Irwin lists Rohrpommer with the following description:
A half-covered Gedecktpommer of large scale, at 16' or 8' on both manuals and pedals. It resembles the Rohrflöte in structure. The third harmonic (the “Twelfth”) this stop makes is perfectly tuned by natural forces, unlike the rank of Twelfth pipes, and therefore gives a degree of blend unheard elsewhere except from one of the Quint Flutes. Volume of the third harmonic in proportion to the fundamental varies quite a lot between examples of thie stop, and some Gedecktpommers really have rohrs in their stoppers without the term rohr appearing on the stop knob. The third harmonic can be as loud as the fundamental in this stop and in the Gedecktpommer. However, this stop is a little easier to blend with the other flue stops, such as the Diapason, Gemshorn, and the Flutes, than the Gedecktpommer. This stop might be called Rohrgedecktpommer. Compared to a separate rank of 2-2/3' pipes, this source of the third harmonic has some advantages:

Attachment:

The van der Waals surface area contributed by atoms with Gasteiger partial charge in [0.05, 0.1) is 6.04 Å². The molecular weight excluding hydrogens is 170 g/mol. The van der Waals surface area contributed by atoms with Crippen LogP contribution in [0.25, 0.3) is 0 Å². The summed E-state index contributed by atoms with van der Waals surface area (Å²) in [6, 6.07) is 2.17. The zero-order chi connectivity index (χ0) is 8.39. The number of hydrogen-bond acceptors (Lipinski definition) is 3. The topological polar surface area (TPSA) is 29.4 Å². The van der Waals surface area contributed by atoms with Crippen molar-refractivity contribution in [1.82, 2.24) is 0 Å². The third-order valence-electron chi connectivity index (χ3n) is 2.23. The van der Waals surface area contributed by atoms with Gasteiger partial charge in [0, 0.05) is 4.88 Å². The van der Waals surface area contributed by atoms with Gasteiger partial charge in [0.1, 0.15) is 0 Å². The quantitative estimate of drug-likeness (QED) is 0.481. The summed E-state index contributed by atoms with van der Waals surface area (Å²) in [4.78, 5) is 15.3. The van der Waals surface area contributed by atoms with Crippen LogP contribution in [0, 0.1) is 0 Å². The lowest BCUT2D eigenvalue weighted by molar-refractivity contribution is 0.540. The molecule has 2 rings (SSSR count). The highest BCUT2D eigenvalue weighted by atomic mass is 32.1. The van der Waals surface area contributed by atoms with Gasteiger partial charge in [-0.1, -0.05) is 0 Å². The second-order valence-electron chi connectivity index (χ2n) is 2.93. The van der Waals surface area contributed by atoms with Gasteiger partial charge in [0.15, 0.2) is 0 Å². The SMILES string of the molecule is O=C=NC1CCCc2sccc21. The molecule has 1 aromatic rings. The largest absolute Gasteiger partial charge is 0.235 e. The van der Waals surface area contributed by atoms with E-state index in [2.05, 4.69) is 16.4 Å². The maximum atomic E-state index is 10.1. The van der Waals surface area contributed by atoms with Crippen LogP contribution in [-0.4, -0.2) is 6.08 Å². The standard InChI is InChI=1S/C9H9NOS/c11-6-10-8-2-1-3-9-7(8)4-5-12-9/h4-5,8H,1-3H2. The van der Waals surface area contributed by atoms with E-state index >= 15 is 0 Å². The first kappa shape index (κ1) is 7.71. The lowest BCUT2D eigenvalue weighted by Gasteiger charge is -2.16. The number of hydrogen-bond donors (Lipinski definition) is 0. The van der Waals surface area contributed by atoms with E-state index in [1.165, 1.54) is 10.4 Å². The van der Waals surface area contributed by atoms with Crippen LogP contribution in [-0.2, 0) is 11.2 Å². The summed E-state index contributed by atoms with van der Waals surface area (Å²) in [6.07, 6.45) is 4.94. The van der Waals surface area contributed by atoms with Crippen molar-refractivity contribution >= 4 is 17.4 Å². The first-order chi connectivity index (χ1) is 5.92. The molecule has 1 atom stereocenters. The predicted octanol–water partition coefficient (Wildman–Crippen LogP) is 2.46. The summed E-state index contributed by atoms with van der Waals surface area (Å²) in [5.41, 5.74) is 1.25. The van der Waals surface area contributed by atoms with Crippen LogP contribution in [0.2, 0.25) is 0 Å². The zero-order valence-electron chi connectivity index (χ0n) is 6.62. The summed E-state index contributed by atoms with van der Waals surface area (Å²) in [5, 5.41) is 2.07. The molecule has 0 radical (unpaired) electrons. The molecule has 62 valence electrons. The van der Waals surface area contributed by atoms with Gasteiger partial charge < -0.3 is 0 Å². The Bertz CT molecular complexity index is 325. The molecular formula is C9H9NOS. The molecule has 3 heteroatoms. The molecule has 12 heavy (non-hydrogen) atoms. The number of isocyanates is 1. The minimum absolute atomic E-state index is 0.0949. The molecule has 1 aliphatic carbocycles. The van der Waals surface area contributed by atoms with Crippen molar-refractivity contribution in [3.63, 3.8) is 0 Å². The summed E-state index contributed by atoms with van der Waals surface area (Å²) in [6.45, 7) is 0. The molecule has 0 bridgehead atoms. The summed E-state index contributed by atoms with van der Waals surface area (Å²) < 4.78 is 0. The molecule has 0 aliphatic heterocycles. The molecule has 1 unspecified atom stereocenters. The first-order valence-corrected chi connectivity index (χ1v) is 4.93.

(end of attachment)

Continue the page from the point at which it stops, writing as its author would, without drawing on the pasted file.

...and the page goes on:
- its third harmonic is in perfect tune with the unison;
- it does not have a separate train of harmonics based on the 2-2/3';
- its fundamental can be voiced almost out of existence;
- it 1-3/5' harmonic (based on the 8' rank) is also a useful binder;
- it lacks the hard tone in some of the open Twelfths.
Irwin's point (b) is misleading; every one of the harmonics in a 2-2/3' rank are also present in an open 8' rank (if tuned properly). Sumner lists Rohrpommer as ‘16 ft., 8 ft., 4 ft., or 2 ft. Similar in construction to [Rohrgedackt], but bright, quinty with “acid edge”.’
Osiris contains 14 examples of Rohrpommer: eight at 8', five at 4', and one at 16', all of which date from the second half of the 20th century. No examples of Rohrgedecktpommer are known. Contributions welcome.
Rohrpommer 16', Great; Second Reformed Church, Kalamazoo, Michigan, USA; Lauck 1993.
Copyright © 1999 Edward L. Stauff, all rights reserved.|
Rohrpommer.html - Last updated 12 September 2000.